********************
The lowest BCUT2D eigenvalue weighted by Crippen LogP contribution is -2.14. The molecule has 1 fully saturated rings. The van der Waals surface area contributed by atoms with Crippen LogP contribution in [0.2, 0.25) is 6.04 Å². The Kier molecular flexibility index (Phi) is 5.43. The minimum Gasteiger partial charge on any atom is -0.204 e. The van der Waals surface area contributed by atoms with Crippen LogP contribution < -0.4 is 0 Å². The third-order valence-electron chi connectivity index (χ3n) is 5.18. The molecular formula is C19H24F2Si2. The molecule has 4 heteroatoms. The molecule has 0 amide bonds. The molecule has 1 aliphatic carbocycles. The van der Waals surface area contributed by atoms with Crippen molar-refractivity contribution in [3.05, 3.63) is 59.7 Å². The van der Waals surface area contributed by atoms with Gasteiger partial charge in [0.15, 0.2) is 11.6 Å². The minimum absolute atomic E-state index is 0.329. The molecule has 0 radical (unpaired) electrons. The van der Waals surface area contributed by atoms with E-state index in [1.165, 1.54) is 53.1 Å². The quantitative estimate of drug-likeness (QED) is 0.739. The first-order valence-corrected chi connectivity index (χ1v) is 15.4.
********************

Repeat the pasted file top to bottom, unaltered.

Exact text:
The lowest BCUT2D eigenvalue weighted by Crippen LogP contribution is -2.14. The molecule has 1 fully saturated rings. The van der Waals surface area contributed by atoms with Crippen LogP contribution in [0.2, 0.25) is 6.04 Å². The Kier molecular flexibility index (Phi) is 5.43. The minimum Gasteiger partial charge on any atom is -0.204 e. The van der Waals surface area contributed by atoms with Crippen LogP contribution < -0.4 is 0 Å². The third-order valence-electron chi connectivity index (χ3n) is 5.18. The molecular formula is C19H24F2Si2. The molecule has 4 heteroatoms. The molecule has 0 amide bonds. The molecule has 1 aliphatic carbocycles. The van der Waals surface area contributed by atoms with Crippen molar-refractivity contribution in [3.05, 3.63) is 59.7 Å². The van der Waals surface area contributed by atoms with Gasteiger partial charge in [0.15, 0.2) is 11.6 Å². The minimum absolute atomic E-state index is 0.329. The molecule has 0 radical (unpaired) electrons. The van der Waals surface area contributed by atoms with E-state index in [1.165, 1.54) is 53.1 Å². The quantitative estimate of drug-likeness (QED) is 0.739. The first-order valence-corrected chi connectivity index (χ1v) is 15.4.